Matt Symons has big plans. He is the co-founder and CEO of Australia’s first fully compliant p2p lender called SocietyOne. Sure, he wants to be Australia’s version of Lending Club and dominate the market down under but he sees that as a narrow vision.
Symons’ goal is to reinvent the concept of the personal loan. That is a big goal but his company is already backing it up with action. SocietyOne won best in show at the recent Finovate Asia conference for their ClearMatch technology platform, which automates virtually every aspect of the loan underwriting process.
I urge everyone to watch this video of their demo at Finovate Asia. It is one of the most innovate demonstrations I have seen from any company in this industry.
Symons believes that the platform of choice for obtaining a personal loan in the future is going to be the mobile phone. Here is what he had to say about this when I chatted with him recently:
We are trying to make the personal loan a product that can compete successfully with the variety of other credit options that exist that currently win because of ease and convenience. In our analysis the reason that people don’t use personal loans more often is that it is perceived to be a hassle and a lot of effort to apply for one. If you can make the personal loan something that is easy for people to get on a phone then people will use a fixed payment-type personal loan instead of a credit card.
This makes perfect sense to me. This decade will likely see the phone become the payment vehicle of choice as initiatives like Google Wallet and Apple Passport take hold. Once consumers become accustomed to using their phone for everyday purchases it is not much of a stretch for them to use their phone for bigger ticket purchases funded by a personal loan.
Today, users of SocietyOne’s SmartLoan application (currently still in beta release) can apply for a loan, get approved and funded in just three minutes as they demonstrated in the Finovate video.
How does this work? Once a user has downloaded the SmartLoan app to their phone and registered as a user they can obtain a loan in just a few steps. The underwriting is all done with SocietyOne’s ClearMatch technology platform that has been tried and tested in a traditional banking environment that issued over $1 billion in loans. The really cool part of the software is that once a loan is listed on the SocietyOne platform it can be immediately funded by investors. I imagine this is done in a similar way to Prosper’s Automated Quick Invest, so if the loan fits investors’ criteria they automatically place a bid and if enough investors bid the loan gets funded. Obviously that can happen very fast, in a matter of seconds.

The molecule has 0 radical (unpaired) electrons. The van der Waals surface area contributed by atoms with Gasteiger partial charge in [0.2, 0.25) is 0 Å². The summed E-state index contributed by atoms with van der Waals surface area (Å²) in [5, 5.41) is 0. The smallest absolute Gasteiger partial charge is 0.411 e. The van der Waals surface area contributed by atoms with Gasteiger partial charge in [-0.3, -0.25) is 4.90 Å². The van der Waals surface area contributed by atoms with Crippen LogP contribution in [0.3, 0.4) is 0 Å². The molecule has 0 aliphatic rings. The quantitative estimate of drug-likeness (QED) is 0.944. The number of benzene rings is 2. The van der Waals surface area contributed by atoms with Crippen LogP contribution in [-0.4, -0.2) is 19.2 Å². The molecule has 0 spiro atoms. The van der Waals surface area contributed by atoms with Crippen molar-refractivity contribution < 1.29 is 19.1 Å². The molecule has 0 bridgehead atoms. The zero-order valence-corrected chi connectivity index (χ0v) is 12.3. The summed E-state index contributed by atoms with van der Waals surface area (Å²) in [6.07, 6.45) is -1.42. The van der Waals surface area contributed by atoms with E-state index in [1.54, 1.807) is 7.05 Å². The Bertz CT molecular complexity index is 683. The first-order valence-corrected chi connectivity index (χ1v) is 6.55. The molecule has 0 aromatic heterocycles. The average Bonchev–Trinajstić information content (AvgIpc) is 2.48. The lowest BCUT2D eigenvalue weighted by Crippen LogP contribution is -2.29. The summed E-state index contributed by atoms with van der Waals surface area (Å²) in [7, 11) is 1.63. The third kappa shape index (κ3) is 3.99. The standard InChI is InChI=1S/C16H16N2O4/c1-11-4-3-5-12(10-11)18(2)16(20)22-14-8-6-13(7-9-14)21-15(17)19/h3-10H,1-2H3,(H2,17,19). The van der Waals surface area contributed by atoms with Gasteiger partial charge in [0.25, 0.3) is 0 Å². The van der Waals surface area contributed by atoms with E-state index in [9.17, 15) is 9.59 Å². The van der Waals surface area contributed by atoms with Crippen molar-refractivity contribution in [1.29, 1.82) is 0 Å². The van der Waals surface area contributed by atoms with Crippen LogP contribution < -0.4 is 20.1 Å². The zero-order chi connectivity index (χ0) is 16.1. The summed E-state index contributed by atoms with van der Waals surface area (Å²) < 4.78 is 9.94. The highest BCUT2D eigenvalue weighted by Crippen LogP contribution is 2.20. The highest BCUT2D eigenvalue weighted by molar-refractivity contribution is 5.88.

The exciting part of all this is that we are only seeing the first version of their software. As the platform gets more sophisticated this process could happen even faster particularly for repeat borrowers. Then we will have a product that will compete directly with a credit card and will truly revolutionize the purchase of big-ticket items.
How is SocietyOne doing so far? They began operations in August last year and they just crossed over the $1 million milestone in total loans issued in January. Yes, it is a humble beginning when compared with the huge volume at Lending Club but it is all going according to their plan.
Unlike Renaud Laplanche, the CEO of Lending Club, who is maintaining his company’s focus purely on unsecured personal loans, Symons believes the future for SocietyOne is across multiple asset classes. As soon as later this year they are looking to expand into new areas including secured loans. There is nothing they can share publicly yet but there are some interesting innovations in the pipeline.
With just 15 employees it is clear that SocietyOne is fighting above their weight. They may well be the most innovative p2p lender on the planet and clearly the management of Lending Club and Prosper could learn a thing or two from them.
I may be biased because they do hail from my hometown of Sydney but I think this Aussie startup is destined to make a big impact on the p2p lending industry.